General Mite Is Honored In Australia

By Valerie Ross

Greene's native son Francis Flynn, also known as General Mite, has been honored with a beautiful headstone and burial plot in Broken Hill, Australia.  Thanks to the efforts of Broken Hill reporter Paul Armstrong and a Mr. Ray Harvey, one of our most famous residents can be located and remembered for his contributions to the world.

Francis Flynn was born in Greene on 16 September 1872 to Edward Flynn and Mary Ann (Casey) Flynn.  Francis's highly unusual stature was apparent quickly, as he never grew much after his birth.  By the age of 4 he was already a noted celebrity at 23" and 12 pounds.  He was exhibited at various locations around New York State.  By the age of 6 he was well-known enough to be mentioned in newspapers in North Dakota.  His career as a showman began in earnest at the age of 8 when he traveled to England with a travelling showman's caravan.  He "married" another little person at the age of 12 (though his entourage claimed he was much older) in Manchester, a publicity stunt which nevertheless resulted in a life-long companionship with Millie Edwards.  "General Mite" is still considered one of the smallest human beings ever documented.  His adult height was 27" and his weight around 12 pounds.  He presented a stage show in which he rode a bicycle, sang, dressed in various costumes, and told jokes.  By all accounts he was a lively, talkative, sparkly little fellow who was a consummate showman.  He worked with another famous little person, Lucia Zarate, briefly joined the Liliputian Opera Company, and toured with his wife Millie.  He met the Queen of England and many other dignitaries.  Francis traveled to Australia in 1890.  By then, the enthusiasm for General Mite's type of show had waned in the US and Australia was a common destination for circuses and sideshows.  He and Millie toured all around that country.  In October of 1898 General Mite presented his show in Broken Hill, Australia, a small but vibrant mining town in the Australian outback.  He died there on October 5 at the age of 25, probably from kidney failure.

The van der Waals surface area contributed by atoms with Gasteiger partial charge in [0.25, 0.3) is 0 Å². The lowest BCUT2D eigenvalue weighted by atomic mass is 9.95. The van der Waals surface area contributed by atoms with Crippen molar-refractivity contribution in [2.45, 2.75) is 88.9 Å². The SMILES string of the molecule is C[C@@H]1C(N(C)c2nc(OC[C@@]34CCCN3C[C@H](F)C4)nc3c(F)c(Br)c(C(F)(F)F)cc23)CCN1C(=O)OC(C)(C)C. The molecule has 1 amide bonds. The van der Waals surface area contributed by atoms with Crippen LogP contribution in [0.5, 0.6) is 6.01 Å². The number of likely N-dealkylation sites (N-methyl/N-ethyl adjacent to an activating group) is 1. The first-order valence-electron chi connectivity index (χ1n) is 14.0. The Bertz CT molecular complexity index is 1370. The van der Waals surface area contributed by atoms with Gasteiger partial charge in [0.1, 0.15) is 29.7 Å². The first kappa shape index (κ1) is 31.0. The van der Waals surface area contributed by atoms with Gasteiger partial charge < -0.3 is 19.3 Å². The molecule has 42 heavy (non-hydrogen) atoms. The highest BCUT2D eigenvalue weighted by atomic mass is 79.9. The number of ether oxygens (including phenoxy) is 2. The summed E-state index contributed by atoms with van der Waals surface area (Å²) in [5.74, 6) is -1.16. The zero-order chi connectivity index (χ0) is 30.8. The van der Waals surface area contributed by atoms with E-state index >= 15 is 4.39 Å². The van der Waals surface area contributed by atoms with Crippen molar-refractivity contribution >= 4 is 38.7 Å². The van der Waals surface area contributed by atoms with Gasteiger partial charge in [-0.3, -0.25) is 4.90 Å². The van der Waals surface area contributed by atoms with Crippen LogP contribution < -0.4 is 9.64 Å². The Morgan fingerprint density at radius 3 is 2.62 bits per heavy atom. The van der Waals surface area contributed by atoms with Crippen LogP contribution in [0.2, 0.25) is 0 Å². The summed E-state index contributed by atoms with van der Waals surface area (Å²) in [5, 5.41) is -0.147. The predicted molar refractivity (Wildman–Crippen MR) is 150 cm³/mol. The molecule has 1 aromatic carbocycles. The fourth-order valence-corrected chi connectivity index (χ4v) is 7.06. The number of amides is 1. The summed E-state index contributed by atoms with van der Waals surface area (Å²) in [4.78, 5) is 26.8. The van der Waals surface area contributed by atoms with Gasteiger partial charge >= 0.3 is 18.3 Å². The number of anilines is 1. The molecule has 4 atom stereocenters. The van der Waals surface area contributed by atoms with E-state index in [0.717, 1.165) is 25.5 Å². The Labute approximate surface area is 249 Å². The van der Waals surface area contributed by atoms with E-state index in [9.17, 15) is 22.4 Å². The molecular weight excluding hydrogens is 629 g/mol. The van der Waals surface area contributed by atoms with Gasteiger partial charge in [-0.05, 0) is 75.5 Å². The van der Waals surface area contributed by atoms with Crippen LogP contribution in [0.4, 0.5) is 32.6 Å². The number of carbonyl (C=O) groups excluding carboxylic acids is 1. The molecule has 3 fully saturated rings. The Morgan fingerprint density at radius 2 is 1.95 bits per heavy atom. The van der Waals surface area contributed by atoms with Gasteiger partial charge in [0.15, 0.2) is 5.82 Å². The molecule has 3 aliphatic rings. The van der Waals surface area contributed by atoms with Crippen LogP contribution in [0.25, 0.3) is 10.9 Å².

My interest in General Mite was spurred by two things: the portrayal in Mildred Folsom's book "From Raft to Railroad"; and a photo in a book from the 1970's called "Very Special People".  I found it amazing that one of the world's smallest people, extraordinarily famous in his day, had been born in my small hometown.  "Whatever happened to General Mite?" was a question I asked for decades but to which I could find no answers.  Then my mother, Peg Ross, and I harnessed the internet to find the answers.  Sleuthing involved eBay correspondence ("Who are you, why are you bidding on General Mite materials, what do you know?"), postings on numerous genealogy billboards ("Calling all Flynn genealogists.  Do you know Francis Flynn, aka General Mite??"), perusals of graveyard rosters, church records, death certificates, birth records, passenger ship records, circus websites, sideshow books, old Scribner's, and on and on.  Every clue was ruthlessly pursued.  People put us in touch with people, and after a few years we discovered Francis Flynn's tiny body in an unmarked grave in the Australian outback.  The experience was fascinating and finally finding his resting place was thrilling and satisfying.

Broken Hill reporter Paul Armstrong took a deep interest in the story of General Mite and Millie Edwards, and published several accounts of their time in Australia.  He and local businessman Ray Harvey organized a thoughtful memorial to mark Francis Flynn's final resting place.  The inscription on the plaque reads: In Memory of Francis Joseph Flynn  "General Mite".  Died October 5, 1898 Aged 25.  He was the smallest man in the world. He stood just 27" high and weighed 9 lbs.  He toured America, Europe, Britain, and Australia and received notoriety wherever he went, over a 21 year period.  He found a way to live his short life to the fullest with amazing and exciting accomplishments across the globe.  R.I.P. "General Mite".

So, on your next trip to the Australian outback, be sure to stop in Broken Hill and pay your respects to General Mite.